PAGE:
Why is it Important to Obtain a College Education?
The U.S. has changed from a manufacturing industry to a technology based economy. Occupations that help workers with a high school diploma sustain a middle-class lifestyle now require a college education, certifications, and other industry-related credentials. This will continue as more industries demand specific skills and knowledge of their workers to compete effectively in the global marketplace. In order to give yourself the best chance for a well-paying job, you must understand the importance of obtaining a college degree. A college education serves as the gateway to more opportunities and options.
Why a Career and Technical Education?
Career and Technical Education prepares students with the technical skills, knowledge, and training necessary to succeed in future careers and motivates them become lifelong learners. Here are some statistics from the Association of Career and Technical Education:
- 4 out of 5 secondary CTE graduates who pursued post-secondary education after high school had earned a credential or were still enrolled two years later.
- 27 percent of people with less than an associate degree, including licenses and certificates, earn more than the average bachelor degree recipient.
- The skilled trades are the hardest jobs to fill in the United States, with recent data citing 806,000 jobs open in the trade, transportation and utilities sector and 293,000 jobs open in manufacturing.
- Health care occupations, many of which require an associate degree or less, make up 12 of the 20 fastest growing occupations.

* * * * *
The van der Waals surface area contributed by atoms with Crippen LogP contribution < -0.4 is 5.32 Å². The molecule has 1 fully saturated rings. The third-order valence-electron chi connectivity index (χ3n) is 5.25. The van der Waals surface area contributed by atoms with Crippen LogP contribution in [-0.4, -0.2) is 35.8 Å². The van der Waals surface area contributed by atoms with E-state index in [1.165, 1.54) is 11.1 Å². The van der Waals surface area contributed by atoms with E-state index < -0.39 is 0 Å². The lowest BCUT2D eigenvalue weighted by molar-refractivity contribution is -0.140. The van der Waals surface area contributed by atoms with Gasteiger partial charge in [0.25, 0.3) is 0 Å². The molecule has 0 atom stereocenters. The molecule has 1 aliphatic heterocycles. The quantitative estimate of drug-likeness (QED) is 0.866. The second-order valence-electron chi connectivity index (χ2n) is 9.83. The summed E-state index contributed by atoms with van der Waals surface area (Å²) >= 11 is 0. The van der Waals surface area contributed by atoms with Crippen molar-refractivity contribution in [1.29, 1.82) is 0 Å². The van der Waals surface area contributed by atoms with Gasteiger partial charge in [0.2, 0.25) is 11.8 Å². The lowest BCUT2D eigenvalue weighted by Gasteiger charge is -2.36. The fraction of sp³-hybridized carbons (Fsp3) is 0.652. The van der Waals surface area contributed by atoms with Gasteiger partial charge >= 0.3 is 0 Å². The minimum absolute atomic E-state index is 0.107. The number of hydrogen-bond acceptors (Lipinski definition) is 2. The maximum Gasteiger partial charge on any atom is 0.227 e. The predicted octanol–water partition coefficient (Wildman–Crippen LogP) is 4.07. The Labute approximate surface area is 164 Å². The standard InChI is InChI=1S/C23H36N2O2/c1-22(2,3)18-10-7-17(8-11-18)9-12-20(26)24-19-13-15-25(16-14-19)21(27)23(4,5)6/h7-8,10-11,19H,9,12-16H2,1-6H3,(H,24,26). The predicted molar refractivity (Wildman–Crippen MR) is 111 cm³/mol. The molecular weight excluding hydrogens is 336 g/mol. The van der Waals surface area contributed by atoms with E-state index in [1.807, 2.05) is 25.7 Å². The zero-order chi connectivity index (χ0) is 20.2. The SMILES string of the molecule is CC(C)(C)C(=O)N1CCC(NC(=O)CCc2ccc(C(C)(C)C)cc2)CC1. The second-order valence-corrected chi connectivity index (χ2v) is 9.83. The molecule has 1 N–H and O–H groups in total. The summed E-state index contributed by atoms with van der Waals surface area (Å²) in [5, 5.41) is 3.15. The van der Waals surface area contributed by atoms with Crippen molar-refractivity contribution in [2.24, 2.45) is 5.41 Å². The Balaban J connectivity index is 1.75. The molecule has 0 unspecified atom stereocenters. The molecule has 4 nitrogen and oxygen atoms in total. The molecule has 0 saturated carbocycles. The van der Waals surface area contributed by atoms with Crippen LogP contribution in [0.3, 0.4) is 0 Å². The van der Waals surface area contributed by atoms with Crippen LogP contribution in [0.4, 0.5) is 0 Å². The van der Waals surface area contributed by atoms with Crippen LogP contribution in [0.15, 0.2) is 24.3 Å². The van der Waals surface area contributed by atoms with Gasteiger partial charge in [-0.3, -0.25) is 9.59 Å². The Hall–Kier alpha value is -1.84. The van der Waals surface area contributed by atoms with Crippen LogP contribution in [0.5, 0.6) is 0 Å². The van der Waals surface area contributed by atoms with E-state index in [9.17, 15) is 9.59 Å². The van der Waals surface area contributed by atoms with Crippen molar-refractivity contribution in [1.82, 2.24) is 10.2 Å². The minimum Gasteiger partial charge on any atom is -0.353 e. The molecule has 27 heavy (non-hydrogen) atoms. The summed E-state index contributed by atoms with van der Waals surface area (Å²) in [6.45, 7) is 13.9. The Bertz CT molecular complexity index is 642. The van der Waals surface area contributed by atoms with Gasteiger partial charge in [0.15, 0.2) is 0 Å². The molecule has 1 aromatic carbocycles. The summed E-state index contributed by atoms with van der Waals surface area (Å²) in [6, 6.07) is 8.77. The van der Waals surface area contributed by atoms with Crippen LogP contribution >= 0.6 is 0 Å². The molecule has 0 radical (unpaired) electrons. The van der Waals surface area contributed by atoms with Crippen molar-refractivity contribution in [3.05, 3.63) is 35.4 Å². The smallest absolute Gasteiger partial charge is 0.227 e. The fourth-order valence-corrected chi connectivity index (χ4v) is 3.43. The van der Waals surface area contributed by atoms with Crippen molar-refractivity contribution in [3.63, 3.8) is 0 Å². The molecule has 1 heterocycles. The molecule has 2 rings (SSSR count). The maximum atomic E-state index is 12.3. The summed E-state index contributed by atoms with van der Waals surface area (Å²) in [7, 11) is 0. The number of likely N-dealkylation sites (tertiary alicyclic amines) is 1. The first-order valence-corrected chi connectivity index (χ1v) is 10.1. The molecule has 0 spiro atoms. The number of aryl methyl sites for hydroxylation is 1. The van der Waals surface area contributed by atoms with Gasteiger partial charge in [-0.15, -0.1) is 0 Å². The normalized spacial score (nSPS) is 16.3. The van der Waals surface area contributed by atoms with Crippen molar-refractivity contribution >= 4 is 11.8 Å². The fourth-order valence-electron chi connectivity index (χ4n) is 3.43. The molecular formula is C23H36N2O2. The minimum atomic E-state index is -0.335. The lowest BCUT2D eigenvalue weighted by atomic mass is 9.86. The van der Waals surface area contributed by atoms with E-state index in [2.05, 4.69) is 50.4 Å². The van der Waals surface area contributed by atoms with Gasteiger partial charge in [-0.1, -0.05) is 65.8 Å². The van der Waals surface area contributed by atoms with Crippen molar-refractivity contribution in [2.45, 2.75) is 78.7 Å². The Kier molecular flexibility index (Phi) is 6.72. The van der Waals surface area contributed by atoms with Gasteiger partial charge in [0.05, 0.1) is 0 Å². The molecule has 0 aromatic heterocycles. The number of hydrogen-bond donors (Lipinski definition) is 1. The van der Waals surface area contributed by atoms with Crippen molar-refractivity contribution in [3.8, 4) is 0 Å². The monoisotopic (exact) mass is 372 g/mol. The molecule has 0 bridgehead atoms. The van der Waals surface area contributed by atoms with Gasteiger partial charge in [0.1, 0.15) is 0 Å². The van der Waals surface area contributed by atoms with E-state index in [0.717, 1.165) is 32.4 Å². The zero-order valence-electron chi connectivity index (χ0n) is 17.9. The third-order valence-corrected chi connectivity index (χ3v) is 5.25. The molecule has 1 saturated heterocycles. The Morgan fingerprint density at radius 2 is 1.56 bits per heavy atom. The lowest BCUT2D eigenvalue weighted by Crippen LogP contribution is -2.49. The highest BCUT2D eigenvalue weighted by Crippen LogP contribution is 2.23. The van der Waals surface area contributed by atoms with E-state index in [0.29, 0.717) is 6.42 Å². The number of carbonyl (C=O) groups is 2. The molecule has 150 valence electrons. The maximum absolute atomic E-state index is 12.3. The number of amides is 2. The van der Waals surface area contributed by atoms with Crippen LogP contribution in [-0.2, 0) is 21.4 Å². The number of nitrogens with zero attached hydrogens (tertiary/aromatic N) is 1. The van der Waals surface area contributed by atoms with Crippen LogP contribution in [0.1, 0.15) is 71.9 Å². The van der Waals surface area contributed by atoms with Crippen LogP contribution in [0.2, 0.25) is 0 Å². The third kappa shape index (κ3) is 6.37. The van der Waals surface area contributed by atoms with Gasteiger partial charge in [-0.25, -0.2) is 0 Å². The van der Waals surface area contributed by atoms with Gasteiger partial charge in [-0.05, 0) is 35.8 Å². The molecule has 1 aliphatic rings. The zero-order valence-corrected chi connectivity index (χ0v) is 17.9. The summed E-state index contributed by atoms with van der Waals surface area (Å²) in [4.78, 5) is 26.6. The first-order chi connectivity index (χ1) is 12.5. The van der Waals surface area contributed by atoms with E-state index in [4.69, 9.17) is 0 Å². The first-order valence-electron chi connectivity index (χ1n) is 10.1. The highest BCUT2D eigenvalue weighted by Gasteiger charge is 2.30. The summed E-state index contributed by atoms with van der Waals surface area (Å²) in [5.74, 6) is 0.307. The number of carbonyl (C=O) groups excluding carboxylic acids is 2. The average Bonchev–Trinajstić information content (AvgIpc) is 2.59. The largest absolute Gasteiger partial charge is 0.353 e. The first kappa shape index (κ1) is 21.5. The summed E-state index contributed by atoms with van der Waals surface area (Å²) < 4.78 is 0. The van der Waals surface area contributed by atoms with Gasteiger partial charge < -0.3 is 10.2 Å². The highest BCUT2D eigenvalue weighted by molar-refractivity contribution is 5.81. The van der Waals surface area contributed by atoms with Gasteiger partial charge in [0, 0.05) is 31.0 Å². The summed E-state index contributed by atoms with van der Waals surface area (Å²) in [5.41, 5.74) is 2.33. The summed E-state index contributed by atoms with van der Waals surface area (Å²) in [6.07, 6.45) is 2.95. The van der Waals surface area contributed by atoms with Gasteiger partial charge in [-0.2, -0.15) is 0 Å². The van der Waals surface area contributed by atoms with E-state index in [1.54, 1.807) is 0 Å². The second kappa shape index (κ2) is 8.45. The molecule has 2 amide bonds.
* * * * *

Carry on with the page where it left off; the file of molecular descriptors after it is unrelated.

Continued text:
- Middle-skill jobs, jobs that require education and training beyond high school but less than a bachelor’s degree, are a significant part of the economy.
Looking back on my career path I benefited from both a technical and college education. While in high school, I attended vocational school to earn my culinary arts certificate. During college, I worked as a chef to support myself. I was able to earn sustainable wages while earning a college degree. After college, I quit working as a chef and began my career in the corporate world. Then the economy tanked. Corporations were downsizing and I found myself unemployed. I was able to fall back on my occupational training in culinary arts to sustain my family and I until the economy recovered. Without this training, I could have lost everything but I didn’t because I had an in-demand skill.
Don’t get me wrong, earning my college degree was one of the best decisions I’ve ever made. I would not Dr. Corinthia Price, if it wasn’t for my college education. I’ve held prominent positions in various organizations and educational institutions.
I became a lifelong learner because of the training and discipline I’ve received in vocational school. With this training I was able to sustain myself through college, earn sustainable wages while the economy recovered, and further my education to completion (Associate through Doctorate Degree).
My point is, “Why Choose a College Education over Technical Training”?
Originally published at workforcecareers.net